The 1982 film Poltergeist tells the story of the Freeling family.
There’s Steven the father (Craig T. Nelson) and Diana the mother (JoBeth Williams). There’s the snarky teenager daughter, Dana (Dominique Dunne), who has a surprisingly good knowledge of the local motel scene. There’s the son, Robbie (Oliver Robins), who is scared of not only a big ugly tree but also a big ugly clown doll that, for some reason, sits in his bedroom. And then there’s the youngest daughter, Carol Ann (Heather O’Rourke).
They live in a planned community in Orange County, sitting just a few miles away from the cemetery. (Or so they think….) They’ve got a nice house. They’ve got nice neighbors. They’ve got a nice dog. They’re getting a pool in the backyard. There are hints that Steven and Diana may have once done the whole rebellion thing. They still occasionally get high, though they do it with a smugness that somehow manages to make marijuana seem less appealing. But, for the most part, Steven and Diana are happy members of the establishment. Steven sells real estate and is a favorite of his boss, Mr. Teague (James Karen). Diana is a stay-at-home mom who doesn’t get upset when some unseen spirit rearranges all the furniture in the kitchen (seriously, that would drive me crazy). They’re the type of family that falls asleep in front of the TV at night, which is a bit of a mistake as Carol Ann has started talking to the “TV people.”
Strange things start to happen. As mentioned earlier, furniture starts to rearrange itself. Whenever Carol Ann sits down in the kitchen, an unseen force moves her across the floor. Diana, for whatever reason, thinks this is the greatest thing ever. Then, on the night of a big storm, the big ugly tree tries to eat Robbie and Carol Ann goes into a closet and doesn’t come out. Though Carol Ann has vanished, the Freelings can still hear her voice. Apparently, she’s been sucked into another dimension and she’s being encouraged to go into the light.
Of course, this leads to the usual collection of paranormal researchers moving in. The house decides to pick on one unfortunate guy and he ends up not only eating maggot-filled meat but also imagining his face falling apart over a sink. A medium named Tangina (Zelda Rubinstein) comes by and reprimands Steven and Diana for not doing exactly what she says. Of course, it turns out that Tangina isn’t quite as infallible as she claims to be….
To me, Poltergeist is the epitome of a “Why didn’t they just leave the house” type of film. Don’t get me wrong. I understand that once Carol Ann vanished, Diana and Steven had to stay in the house to rescue their daughter. I’m talking about all the stuff that went on before the big storm. Seriously, if a ghost started moving furniture around in the kitchen, I’m leaving the house. At the very least, I’m not going to take my youngest daughter and invite the ghost to push her around the kitchen. Even stranger is that, at the end of the film, the Freelings still don’t leave the house even though the situation with Carol Ann has been resolved. They hire a moving truck and make plans to leave but, instead of spending a night in a hotel, they instead decide to spend one more night in a house that’s apparently possessed by Satan.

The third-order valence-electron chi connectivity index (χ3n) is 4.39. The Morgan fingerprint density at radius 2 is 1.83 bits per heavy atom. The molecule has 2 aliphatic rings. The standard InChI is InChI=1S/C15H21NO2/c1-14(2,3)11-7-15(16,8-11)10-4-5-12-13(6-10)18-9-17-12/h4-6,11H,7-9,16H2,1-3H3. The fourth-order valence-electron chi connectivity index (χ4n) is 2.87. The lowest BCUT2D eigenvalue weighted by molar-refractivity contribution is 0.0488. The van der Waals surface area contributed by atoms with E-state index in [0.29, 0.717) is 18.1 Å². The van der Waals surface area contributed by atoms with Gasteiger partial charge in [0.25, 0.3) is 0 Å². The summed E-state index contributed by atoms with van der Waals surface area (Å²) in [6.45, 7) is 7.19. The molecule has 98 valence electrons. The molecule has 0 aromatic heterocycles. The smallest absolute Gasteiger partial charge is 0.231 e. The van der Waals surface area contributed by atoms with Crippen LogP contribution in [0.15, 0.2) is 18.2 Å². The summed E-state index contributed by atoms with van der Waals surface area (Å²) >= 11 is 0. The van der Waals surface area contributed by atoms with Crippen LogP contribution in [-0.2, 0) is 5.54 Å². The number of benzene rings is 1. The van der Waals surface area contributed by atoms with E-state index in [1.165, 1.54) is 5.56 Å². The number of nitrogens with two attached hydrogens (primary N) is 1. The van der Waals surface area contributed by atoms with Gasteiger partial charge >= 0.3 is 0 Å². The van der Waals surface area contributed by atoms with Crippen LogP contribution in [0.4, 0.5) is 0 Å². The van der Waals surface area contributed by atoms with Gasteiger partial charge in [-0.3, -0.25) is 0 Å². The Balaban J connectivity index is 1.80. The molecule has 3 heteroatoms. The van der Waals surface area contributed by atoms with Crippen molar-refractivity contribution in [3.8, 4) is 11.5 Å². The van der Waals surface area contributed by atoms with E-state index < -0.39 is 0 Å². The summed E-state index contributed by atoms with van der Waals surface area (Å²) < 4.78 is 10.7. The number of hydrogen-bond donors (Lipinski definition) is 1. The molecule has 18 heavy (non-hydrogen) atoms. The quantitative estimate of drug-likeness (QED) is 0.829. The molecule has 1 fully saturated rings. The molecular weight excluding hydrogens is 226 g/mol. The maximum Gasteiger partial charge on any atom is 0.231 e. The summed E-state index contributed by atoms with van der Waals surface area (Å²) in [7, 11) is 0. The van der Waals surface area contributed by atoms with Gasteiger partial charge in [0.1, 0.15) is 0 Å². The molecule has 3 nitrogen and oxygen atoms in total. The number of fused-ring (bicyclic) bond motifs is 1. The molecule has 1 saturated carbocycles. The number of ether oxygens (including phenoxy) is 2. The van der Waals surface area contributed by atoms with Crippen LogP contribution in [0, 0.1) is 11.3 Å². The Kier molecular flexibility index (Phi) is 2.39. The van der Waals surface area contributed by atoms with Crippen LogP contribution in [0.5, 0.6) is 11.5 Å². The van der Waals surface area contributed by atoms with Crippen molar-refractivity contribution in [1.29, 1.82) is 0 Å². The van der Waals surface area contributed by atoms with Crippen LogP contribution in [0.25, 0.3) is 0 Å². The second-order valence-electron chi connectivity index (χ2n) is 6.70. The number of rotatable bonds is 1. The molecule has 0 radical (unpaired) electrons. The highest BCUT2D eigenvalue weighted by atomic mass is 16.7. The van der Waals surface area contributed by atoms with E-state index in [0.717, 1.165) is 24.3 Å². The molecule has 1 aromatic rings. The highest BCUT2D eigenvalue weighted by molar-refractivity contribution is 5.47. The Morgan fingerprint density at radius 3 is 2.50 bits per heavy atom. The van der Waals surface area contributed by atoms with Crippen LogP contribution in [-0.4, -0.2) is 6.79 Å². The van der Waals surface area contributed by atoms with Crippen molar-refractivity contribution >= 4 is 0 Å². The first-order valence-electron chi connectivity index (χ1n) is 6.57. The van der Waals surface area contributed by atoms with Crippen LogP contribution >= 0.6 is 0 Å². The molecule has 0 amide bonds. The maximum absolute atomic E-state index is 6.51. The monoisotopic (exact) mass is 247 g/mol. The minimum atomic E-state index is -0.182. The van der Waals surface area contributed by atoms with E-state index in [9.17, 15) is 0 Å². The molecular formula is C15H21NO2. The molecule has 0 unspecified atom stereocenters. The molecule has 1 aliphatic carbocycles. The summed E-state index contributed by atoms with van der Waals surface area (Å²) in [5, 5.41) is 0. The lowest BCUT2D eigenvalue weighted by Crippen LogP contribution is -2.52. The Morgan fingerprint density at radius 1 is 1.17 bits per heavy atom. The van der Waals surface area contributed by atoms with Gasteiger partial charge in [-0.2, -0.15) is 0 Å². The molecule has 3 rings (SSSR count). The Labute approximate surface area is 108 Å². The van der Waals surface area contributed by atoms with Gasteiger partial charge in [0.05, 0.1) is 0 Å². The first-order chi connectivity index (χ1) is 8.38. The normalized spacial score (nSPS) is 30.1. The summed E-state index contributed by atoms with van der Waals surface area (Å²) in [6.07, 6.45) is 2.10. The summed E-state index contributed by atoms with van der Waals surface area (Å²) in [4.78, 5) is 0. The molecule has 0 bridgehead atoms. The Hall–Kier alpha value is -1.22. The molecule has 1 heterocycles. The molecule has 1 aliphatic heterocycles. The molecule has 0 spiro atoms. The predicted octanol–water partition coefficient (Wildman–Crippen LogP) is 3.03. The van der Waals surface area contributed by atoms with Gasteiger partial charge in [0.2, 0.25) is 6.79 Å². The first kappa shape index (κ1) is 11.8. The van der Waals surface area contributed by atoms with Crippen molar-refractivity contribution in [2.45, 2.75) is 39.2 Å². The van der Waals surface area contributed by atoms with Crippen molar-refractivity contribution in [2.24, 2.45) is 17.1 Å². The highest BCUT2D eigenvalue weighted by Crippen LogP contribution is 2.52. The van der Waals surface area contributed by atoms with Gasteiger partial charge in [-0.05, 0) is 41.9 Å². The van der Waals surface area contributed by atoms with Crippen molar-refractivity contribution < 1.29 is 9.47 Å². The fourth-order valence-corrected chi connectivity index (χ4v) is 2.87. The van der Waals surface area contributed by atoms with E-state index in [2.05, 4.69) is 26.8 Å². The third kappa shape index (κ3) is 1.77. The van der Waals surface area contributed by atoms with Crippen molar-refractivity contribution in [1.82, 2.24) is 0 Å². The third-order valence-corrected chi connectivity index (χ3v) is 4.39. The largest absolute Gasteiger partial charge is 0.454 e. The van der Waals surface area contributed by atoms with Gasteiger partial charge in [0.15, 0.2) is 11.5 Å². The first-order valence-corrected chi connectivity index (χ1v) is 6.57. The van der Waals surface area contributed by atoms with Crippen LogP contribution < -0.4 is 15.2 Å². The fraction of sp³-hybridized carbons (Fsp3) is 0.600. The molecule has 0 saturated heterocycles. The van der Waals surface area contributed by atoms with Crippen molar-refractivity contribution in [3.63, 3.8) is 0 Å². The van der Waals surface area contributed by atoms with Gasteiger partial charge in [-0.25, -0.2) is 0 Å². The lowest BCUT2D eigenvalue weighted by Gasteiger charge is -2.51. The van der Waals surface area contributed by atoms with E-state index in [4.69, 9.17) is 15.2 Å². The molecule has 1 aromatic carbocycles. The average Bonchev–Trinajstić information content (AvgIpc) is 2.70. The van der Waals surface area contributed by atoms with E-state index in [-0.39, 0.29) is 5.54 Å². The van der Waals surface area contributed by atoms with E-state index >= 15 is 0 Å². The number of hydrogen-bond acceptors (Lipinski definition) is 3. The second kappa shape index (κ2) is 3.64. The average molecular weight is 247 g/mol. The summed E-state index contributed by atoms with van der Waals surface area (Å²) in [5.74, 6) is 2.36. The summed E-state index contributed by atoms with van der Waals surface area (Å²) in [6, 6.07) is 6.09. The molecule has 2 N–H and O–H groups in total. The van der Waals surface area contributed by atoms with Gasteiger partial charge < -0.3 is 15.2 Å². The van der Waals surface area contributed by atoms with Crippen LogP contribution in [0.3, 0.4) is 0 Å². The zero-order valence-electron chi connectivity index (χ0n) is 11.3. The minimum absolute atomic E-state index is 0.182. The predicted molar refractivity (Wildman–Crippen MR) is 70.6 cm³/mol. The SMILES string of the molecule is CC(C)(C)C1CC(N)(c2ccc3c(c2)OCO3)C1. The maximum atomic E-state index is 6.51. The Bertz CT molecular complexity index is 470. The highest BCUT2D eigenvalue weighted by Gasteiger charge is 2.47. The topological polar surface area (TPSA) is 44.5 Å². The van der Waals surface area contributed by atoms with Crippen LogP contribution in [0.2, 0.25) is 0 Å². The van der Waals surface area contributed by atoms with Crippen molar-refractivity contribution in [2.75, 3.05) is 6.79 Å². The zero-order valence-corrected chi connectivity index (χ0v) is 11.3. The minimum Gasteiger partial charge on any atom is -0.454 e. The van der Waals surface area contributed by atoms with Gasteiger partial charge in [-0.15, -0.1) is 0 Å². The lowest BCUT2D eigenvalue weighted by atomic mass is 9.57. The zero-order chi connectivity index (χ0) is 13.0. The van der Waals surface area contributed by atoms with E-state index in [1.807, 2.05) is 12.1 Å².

Poltergeist is famous for bringing together two filmmakers who really seem like they should exist in different universes. Steven Spielberg produced while Tobe Hooper directed. It seems like it’s impossible to read a review of Poltergeist without coming across speculation as to how much of the film should be credited to Spielberg and how much should be credited to Hooper. It must be said that the film does occasionally feel like it’s at war with itself, as if it can’t decide whether to embrace Spielberg’s middle class sensibilities or Hooper’s counter-culture subversiveness. On the one hand, the emphasis on special effects and the early scenes where the Freelings watch TV and Steven gets into a remote control fight with his neighbor all feel like something Steven Spielberg would have come up with. On the other hand, the obvious joy that the film takes in tormenting the Freelings feels more like Tobe Hooper than Steven Spielberg. Or take the film’s finale, where the special effects are pure Spielberg but the scene of Diana getting assaulted in bed and then thrown around her bedroom feels like pure Hooper. Really, it’s the mix of two sensibilities that make the film compelling. Poltergeist’s planned community is appealing but it’ll still kill you.
Anyway, I like Poltergeist. I certainly prefer the original to the remake. It’s a silly film in many ways but it’s still effective. Once you get over how stupid Diana acts during the first part of the film, JoBeth Williams gives a strong performance as a mother determined to protect her children. And Craig T. Nelson gives a classic over the top performance, especially towards the end of the film. Just listen as he screams, “Don’t look back!” That said, my favorite performance comes from James Karen, who is perfectly sleazy as the outwardly friendly, cost-cutting land developer.
Poltergeist is still a good, scary film. And, if anyone wants to play a lengendary prank this Halloween, show it to someone who has a fear of clowns.